Released: July 7, 2015

"An intricate, mesmerizing portrayal of the KGB-CIA spy culture."
A thoroughly researched excavation of an astoundingly important (and sadly sacrificed) spy for the CIA during the low point of the 1970s. Read full book review >
Released: June 9, 2015

"Although Roper could well have shortened his excerpts from Nabokov's works and letters, they support his assessment of the writer as 'an extremely talented fellow' but not, in every piece of writing, a genius."
The Russian writer chased butterflies, and fame, in America. Read full book review >

Released: April 4, 2014

"A lavish, often engaging personal account of the world, its peoples, and their local histories."
A long, sprawling combination of historical inquiry, autobiography, and travelogue that looks at the interplay of society and religion throughout history. Read full book review >
Released: May 5, 2015

"An informative, readable compendium of the many fallacies of modern warfare—including the fact that the inventor of the Gatling gun thought his instrument would decrease casualties."
Six turning points in military history and American democracy. Read full book review >
Released: June 1, 2015

"Thoughtful essays on this significant struggle, ongoing and continuous."
A journalistic foray into the work of unsung heroes in the civil rights struggle, then and now. Read full book review >

33 DAYS by Léon Werth
Released: May 12, 2015

"An invaluable document of history as well as a riveting literary narrative, spirited out of France by Saint-Exupéry yet somehow 'lost.'"
An extraordinary account of a French couple's fleeing of Paris just in front of the Germans in June 1940, followed by a despairing stint among some eagerly appeasing villagers. Read full book review >
BORN BAD by James Boyce
Released: May 12, 2015

"Boyce successfully illustrates the ability of original sin to dominate Western culture for nearly two millennia."
Intriguing study of how the Christian concept of original sin weaves its way through Western history. Read full book review >
REAGAN by H.W. Brands
Released: May 12, 2015

"An exemplary work of history that should bring Reagan a touch more respect in some regards but that removes the halo at the same time."
Monumental life of the president whom some worship and some despise—with Brands (History/Univ. of Texas; The Man Who Saved the Union: Ulysses Grant in War and Peace, 2012, etc.) providing plenty of justification for both reactions.Read full book review >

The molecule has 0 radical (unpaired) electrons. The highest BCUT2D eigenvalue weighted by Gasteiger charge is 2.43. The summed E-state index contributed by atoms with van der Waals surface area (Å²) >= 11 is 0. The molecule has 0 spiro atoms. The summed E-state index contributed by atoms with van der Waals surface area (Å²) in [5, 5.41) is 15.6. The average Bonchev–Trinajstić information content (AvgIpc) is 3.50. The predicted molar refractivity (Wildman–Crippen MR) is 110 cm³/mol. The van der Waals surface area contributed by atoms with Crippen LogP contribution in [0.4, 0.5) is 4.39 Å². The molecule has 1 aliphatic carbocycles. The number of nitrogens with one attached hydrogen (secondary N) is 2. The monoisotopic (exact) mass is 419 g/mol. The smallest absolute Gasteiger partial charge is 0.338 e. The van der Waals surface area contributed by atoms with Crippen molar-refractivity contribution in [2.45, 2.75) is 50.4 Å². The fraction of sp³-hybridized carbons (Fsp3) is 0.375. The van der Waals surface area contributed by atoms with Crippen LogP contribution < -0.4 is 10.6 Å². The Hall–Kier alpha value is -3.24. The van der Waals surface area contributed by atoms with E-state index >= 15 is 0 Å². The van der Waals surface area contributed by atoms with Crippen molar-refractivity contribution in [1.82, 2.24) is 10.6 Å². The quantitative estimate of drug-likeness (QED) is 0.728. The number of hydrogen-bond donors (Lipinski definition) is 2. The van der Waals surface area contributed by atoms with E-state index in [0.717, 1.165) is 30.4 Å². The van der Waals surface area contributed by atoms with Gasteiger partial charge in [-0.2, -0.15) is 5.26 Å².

JFK AND LBJ by Godfrey Hodgson
Released: May 26, 2015

"A deeply detailed, fascinating characterization of two men, a country, and an era. Sometimes it takes a non-American to see what we all missed."
British commentator Hodgson (Martin Luther King, 2009, etc.) dissects the administrations of John F. Kennedy and Lyndon Johnson.Read full book review >
Released: May 5, 2015

"In addition to World War II buffs, other readers will enjoy the intrigue, back-stabbing, action, and diplomacy in this well-written book."
Attorney Jordan (Brothers, Rivals, Victors: Eisenhower, Patton, Bradley and the Partnership that Drove the Allied Conquest in Europe, 2011, etc.) delivers another page-turning chronicle of World War II.Read full book review >
PIRATE HUNTERS by Robert Kurson
Released: June 16, 2015

"An enjoyable read, especially if you've got a thing for pirates."
A look inside the world of professional treasure hunters, focused on the search for a sunken pirate ship. Read full book review >
THE RAPE OF EUROPA by Charles FitzRoy
Released: June 23, 2015

"Some will prefer more about Titian's work, as this book has too much extraneous information, but it should broaden readers' knowledge of the many other worlds that surround the history of art."
Trailing the provenance of Titian's greatest work, Fine Art Travel tour leader FitzRoy (The Sultan's Istanbul on 5 Kurush a Day, 2013, etc.) includes short histories of Europe's great powers and lessons in art and art history. Read full book review >
Kirkus Interview
Bill Browder
author of RED NOTICE
March 24, 2015

Bill Browder’s Red Notice is a nonfiction political thriller about an American financier in the Wild East of Russia, the murder of his principled young tax attorney, and his mission to expose the Kremlin’s corruption. In 2007, a group of Russian law enforcement officers raided Browder’s offices in Moscow and stole $230 million of taxes that his fund’s companies had paid to the Russian government. Browder’s attorney Sergei Magnitsky investigated the incident and uncovered a sprawling criminal enterprise. A month after Sergei testified against the officials involved, he was arrested and thrown into pre-trial detention, where he was tortured for a year. On November 16, 2009, he was led to an isolation chamber, handcuffed to a bedrail, and beaten to death by eight guards in full riot gear. “It may be that ‘Russian stories never have happy endings,’ ” our reviewer writes about Red Notice, “but Browder’s account more than compensates by ferociously unmasking Putin’s thugocracy.” View video >